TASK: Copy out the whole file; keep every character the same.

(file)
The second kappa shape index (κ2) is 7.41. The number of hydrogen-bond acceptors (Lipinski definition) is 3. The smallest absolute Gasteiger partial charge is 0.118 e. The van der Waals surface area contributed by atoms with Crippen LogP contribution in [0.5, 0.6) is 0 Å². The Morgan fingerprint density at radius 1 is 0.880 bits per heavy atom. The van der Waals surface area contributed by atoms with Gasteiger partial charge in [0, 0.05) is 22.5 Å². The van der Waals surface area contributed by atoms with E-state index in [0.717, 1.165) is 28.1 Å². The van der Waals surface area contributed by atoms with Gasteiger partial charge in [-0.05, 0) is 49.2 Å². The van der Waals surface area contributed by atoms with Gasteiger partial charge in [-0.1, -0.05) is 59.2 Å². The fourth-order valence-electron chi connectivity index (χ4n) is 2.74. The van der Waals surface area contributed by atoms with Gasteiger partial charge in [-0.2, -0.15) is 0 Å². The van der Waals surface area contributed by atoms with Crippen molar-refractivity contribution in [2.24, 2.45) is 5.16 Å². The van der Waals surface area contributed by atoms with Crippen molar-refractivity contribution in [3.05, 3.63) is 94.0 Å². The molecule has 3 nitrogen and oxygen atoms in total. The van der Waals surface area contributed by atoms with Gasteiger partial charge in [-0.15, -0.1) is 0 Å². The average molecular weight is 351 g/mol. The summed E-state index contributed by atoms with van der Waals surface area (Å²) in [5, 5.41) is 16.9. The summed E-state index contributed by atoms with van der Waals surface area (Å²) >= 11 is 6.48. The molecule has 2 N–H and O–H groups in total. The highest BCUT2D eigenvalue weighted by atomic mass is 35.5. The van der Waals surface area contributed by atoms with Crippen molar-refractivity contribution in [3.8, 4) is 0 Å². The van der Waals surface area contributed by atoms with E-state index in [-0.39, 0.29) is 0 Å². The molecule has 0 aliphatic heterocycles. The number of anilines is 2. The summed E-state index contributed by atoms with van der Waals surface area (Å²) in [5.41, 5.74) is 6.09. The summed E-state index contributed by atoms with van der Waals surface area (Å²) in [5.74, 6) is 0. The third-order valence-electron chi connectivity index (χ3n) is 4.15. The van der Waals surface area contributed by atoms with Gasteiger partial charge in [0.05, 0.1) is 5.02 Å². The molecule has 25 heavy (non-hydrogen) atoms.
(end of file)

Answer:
The second kappa shape index (κ2) is 7.41. The number of hydrogen-bond acceptors (Lipinski definition) is 3. The smallest absolute Gasteiger partial charge is 0.118 e. The van der Waals surface area contributed by atoms with Crippen LogP contribution in [0.5, 0.6) is 0 Å². The Morgan fingerprint density at radius 1 is 0.880 bits per heavy atom. The van der Waals surface area contributed by atoms with Gasteiger partial charge in [0, 0.05) is 22.5 Å². The van der Waals surface area contributed by atoms with E-state index in [0.717, 1.165) is 28.1 Å². The van der Waals surface area contributed by atoms with Gasteiger partial charge in [-0.05, 0) is 49.2 Å². The van der Waals surface area contributed by atoms with Gasteiger partial charge in [-0.1, -0.05) is 59.2 Å². The fourth-order valence-electron chi connectivity index (χ4n) is 2.74. The van der Waals surface area contributed by atoms with Gasteiger partial charge in [-0.2, -0.15) is 0 Å². The van der Waals surface area contributed by atoms with Crippen molar-refractivity contribution in [2.24, 2.45) is 5.16 Å². The van der Waals surface area contributed by atoms with Crippen molar-refractivity contribution in [3.05, 3.63) is 94.0 Å². The molecule has 3 nitrogen and oxygen atoms in total. The van der Waals surface area contributed by atoms with Gasteiger partial charge in [-0.15, -0.1) is 0 Å². The average molecular weight is 351 g/mol. The summed E-state index contributed by atoms with van der Waals surface area (Å²) in [5, 5.41) is 16.9. The summed E-state index contributed by atoms with van der Waals surface area (Å²) >= 11 is 6.48. The molecule has 2 N–H and O–H groups in total. The highest BCUT2D eigenvalue weighted by atomic mass is 35.5. The van der Waals surface area contributed by atoms with Crippen molar-refractivity contribution in [3.8, 4) is 0 Å². The van der Waals surface area contributed by atoms with E-state index in [-0.39, 0.29) is 0 Å². The molecule has 0 aliphatic heterocycles. The number of anilines is 2. The summed E-state index contributed by atoms with van der Waals surface area (Å²) in [5.41, 5.74) is 6.09. The summed E-state index contributed by atoms with van der Waals surface area (Å²) in [5.74, 6) is 0. The third-order valence-electron chi connectivity index (χ3n) is 4.15. The van der Waals surface area contributed by atoms with Gasteiger partial charge in [0.05, 0.1) is 5.02 Å². The molecule has 25 heavy (non-hydrogen) atoms.